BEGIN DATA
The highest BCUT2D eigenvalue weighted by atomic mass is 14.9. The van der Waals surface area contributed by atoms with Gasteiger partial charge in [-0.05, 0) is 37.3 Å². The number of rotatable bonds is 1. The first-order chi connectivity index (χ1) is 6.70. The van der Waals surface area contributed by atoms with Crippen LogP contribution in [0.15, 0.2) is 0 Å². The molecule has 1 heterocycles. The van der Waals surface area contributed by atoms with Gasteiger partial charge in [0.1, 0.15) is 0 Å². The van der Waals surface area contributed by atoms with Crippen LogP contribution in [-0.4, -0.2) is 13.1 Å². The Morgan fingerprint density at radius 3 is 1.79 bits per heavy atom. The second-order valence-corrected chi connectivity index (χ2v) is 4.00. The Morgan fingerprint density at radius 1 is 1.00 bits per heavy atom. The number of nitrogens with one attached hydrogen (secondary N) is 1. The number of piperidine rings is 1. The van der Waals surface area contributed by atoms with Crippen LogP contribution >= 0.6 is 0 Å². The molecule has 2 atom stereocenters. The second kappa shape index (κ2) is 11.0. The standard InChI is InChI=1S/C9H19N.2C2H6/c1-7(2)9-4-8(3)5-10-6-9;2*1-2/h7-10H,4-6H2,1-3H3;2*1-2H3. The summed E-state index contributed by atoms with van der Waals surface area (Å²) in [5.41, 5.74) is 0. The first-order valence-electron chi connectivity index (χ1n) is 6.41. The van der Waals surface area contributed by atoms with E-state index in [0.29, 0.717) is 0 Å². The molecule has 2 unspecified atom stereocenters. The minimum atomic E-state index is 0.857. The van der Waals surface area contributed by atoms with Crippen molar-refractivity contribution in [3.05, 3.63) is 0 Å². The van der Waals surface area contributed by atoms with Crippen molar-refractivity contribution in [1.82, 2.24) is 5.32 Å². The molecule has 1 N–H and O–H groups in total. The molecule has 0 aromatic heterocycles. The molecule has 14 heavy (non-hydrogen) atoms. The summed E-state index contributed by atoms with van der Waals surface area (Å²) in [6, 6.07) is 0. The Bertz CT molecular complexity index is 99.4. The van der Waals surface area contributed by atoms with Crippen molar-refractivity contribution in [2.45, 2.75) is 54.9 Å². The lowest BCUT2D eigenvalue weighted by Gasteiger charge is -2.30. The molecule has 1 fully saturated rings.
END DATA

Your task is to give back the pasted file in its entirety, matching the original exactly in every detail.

The highest BCUT2D eigenvalue weighted by atomic mass is 14.9. The van der Waals surface area contributed by atoms with Gasteiger partial charge in [-0.05, 0) is 37.3 Å². The number of rotatable bonds is 1. The first-order chi connectivity index (χ1) is 6.70. The van der Waals surface area contributed by atoms with Crippen LogP contribution in [0.15, 0.2) is 0 Å². The molecule has 1 heterocycles. The van der Waals surface area contributed by atoms with Gasteiger partial charge in [0.1, 0.15) is 0 Å². The van der Waals surface area contributed by atoms with Crippen LogP contribution in [-0.4, -0.2) is 13.1 Å². The Morgan fingerprint density at radius 3 is 1.79 bits per heavy atom. The second-order valence-corrected chi connectivity index (χ2v) is 4.00. The Morgan fingerprint density at radius 1 is 1.00 bits per heavy atom. The number of nitrogens with one attached hydrogen (secondary N) is 1. The number of piperidine rings is 1. The van der Waals surface area contributed by atoms with Crippen LogP contribution >= 0.6 is 0 Å². The molecule has 2 atom stereocenters. The second kappa shape index (κ2) is 11.0. The standard InChI is InChI=1S/C9H19N.2C2H6/c1-7(2)9-4-8(3)5-10-6-9;2*1-2/h7-10H,4-6H2,1-3H3;2*1-2H3. The summed E-state index contributed by atoms with van der Waals surface area (Å²) in [5.41, 5.74) is 0. The first-order valence-electron chi connectivity index (χ1n) is 6.41. The van der Waals surface area contributed by atoms with E-state index in [0.29, 0.717) is 0 Å². The molecule has 2 unspecified atom stereocenters. The minimum atomic E-state index is 0.857. The van der Waals surface area contributed by atoms with Crippen molar-refractivity contribution in [3.05, 3.63) is 0 Å². The van der Waals surface area contributed by atoms with Crippen molar-refractivity contribution in [1.82, 2.24) is 5.32 Å². The molecule has 1 N–H and O–H groups in total. The molecule has 0 aromatic heterocycles. The molecule has 14 heavy (non-hydrogen) atoms. The summed E-state index contributed by atoms with van der Waals surface area (Å²) in [6, 6.07) is 0. The Bertz CT molecular complexity index is 99.4. The van der Waals surface area contributed by atoms with Crippen molar-refractivity contribution in [2.45, 2.75) is 54.9 Å². The lowest BCUT2D eigenvalue weighted by Gasteiger charge is -2.30. The molecule has 1 fully saturated rings.